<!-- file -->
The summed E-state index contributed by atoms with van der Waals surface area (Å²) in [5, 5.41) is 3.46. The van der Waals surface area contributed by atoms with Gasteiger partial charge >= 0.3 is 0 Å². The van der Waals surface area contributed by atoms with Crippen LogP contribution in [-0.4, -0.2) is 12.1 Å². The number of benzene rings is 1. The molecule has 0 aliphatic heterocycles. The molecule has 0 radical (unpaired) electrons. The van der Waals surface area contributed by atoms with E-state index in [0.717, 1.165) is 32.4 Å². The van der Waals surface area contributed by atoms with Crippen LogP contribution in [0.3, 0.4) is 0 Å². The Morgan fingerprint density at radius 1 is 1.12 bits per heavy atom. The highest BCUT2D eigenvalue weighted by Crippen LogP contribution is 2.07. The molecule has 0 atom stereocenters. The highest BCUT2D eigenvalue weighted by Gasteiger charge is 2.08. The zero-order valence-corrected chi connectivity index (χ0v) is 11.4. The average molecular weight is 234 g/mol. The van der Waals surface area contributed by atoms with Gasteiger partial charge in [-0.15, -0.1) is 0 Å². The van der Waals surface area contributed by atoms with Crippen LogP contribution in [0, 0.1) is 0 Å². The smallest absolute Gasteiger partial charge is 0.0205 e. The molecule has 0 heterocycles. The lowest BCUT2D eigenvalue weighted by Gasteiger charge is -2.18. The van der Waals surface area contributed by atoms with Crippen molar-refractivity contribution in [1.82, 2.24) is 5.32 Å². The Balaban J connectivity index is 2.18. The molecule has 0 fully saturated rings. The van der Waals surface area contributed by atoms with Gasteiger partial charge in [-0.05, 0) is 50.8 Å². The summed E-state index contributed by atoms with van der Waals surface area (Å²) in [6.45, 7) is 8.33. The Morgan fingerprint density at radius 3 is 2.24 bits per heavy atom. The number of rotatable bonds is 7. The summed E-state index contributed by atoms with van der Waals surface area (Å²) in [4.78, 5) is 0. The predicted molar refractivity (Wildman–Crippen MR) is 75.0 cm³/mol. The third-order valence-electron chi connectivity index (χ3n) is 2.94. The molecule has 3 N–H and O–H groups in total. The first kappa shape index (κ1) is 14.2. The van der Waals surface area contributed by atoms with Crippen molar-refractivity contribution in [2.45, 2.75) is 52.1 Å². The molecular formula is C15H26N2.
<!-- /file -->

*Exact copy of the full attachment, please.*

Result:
The summed E-state index contributed by atoms with van der Waals surface area (Å²) in [5, 5.41) is 3.46. The van der Waals surface area contributed by atoms with Gasteiger partial charge >= 0.3 is 0 Å². The van der Waals surface area contributed by atoms with Crippen LogP contribution in [-0.4, -0.2) is 12.1 Å². The number of benzene rings is 1. The molecule has 0 aliphatic heterocycles. The molecule has 0 radical (unpaired) electrons. The van der Waals surface area contributed by atoms with E-state index in [0.717, 1.165) is 32.4 Å². The van der Waals surface area contributed by atoms with Crippen LogP contribution in [0.3, 0.4) is 0 Å². The Morgan fingerprint density at radius 1 is 1.12 bits per heavy atom. The highest BCUT2D eigenvalue weighted by Crippen LogP contribution is 2.07. The molecule has 0 atom stereocenters. The highest BCUT2D eigenvalue weighted by Gasteiger charge is 2.08. The zero-order valence-corrected chi connectivity index (χ0v) is 11.4. The average molecular weight is 234 g/mol. The van der Waals surface area contributed by atoms with Gasteiger partial charge in [-0.15, -0.1) is 0 Å². The van der Waals surface area contributed by atoms with Crippen LogP contribution in [0, 0.1) is 0 Å². The smallest absolute Gasteiger partial charge is 0.0205 e. The molecule has 0 heterocycles. The lowest BCUT2D eigenvalue weighted by Gasteiger charge is -2.18. The van der Waals surface area contributed by atoms with Crippen molar-refractivity contribution in [1.82, 2.24) is 5.32 Å². The Balaban J connectivity index is 2.18. The molecule has 0 fully saturated rings. The van der Waals surface area contributed by atoms with Gasteiger partial charge in [-0.05, 0) is 50.8 Å². The summed E-state index contributed by atoms with van der Waals surface area (Å²) in [6.45, 7) is 8.33. The Morgan fingerprint density at radius 3 is 2.24 bits per heavy atom. The number of rotatable bonds is 7. The summed E-state index contributed by atoms with van der Waals surface area (Å²) in [4.78, 5) is 0. The predicted molar refractivity (Wildman–Crippen MR) is 75.0 cm³/mol. The third-order valence-electron chi connectivity index (χ3n) is 2.94. The molecule has 3 N–H and O–H groups in total. The first kappa shape index (κ1) is 14.2. The van der Waals surface area contributed by atoms with Crippen molar-refractivity contribution in [2.45, 2.75) is 52.1 Å². The molecular formula is C15H26N2.